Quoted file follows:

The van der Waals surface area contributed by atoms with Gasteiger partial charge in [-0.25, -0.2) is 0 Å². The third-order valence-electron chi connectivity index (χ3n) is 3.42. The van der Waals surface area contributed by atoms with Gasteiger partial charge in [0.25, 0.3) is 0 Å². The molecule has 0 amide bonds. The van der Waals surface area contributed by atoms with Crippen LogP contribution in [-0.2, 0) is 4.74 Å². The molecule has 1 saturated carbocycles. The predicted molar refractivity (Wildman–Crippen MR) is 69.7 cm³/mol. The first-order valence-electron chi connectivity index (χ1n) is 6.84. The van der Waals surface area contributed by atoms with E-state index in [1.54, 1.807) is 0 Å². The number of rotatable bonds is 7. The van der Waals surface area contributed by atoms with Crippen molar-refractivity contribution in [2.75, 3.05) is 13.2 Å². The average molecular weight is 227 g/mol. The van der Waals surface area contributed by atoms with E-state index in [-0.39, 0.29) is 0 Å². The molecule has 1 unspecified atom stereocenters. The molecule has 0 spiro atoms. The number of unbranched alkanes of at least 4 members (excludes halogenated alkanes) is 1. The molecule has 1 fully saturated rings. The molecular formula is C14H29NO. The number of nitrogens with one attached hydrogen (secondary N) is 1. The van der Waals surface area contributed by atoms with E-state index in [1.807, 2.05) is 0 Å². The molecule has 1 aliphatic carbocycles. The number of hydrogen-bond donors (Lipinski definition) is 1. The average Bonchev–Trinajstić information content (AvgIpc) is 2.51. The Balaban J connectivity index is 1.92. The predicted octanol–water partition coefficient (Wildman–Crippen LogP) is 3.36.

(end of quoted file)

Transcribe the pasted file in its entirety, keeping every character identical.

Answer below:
The van der Waals surface area contributed by atoms with Gasteiger partial charge in [-0.25, -0.2) is 0 Å². The third-order valence-electron chi connectivity index (χ3n) is 3.42. The van der Waals surface area contributed by atoms with Gasteiger partial charge in [0.25, 0.3) is 0 Å². The molecule has 0 amide bonds. The van der Waals surface area contributed by atoms with Crippen LogP contribution in [-0.2, 0) is 4.74 Å². The molecule has 1 saturated carbocycles. The predicted molar refractivity (Wildman–Crippen MR) is 69.7 cm³/mol. The first-order valence-electron chi connectivity index (χ1n) is 6.84. The van der Waals surface area contributed by atoms with E-state index in [1.54, 1.807) is 0 Å². The number of rotatable bonds is 7. The van der Waals surface area contributed by atoms with Crippen molar-refractivity contribution in [2.75, 3.05) is 13.2 Å². The average molecular weight is 227 g/mol. The van der Waals surface area contributed by atoms with E-state index in [-0.39, 0.29) is 0 Å². The molecule has 1 unspecified atom stereocenters. The molecule has 0 spiro atoms. The number of unbranched alkanes of at least 4 members (excludes halogenated alkanes) is 1. The molecule has 1 fully saturated rings. The molecular formula is C14H29NO. The number of nitrogens with one attached hydrogen (secondary N) is 1. The van der Waals surface area contributed by atoms with E-state index in [1.807, 2.05) is 0 Å². The molecule has 1 aliphatic carbocycles. The number of hydrogen-bond donors (Lipinski definition) is 1. The average Bonchev–Trinajstić information content (AvgIpc) is 2.51. The Balaban J connectivity index is 1.92. The predicted octanol–water partition coefficient (Wildman–Crippen LogP) is 3.36.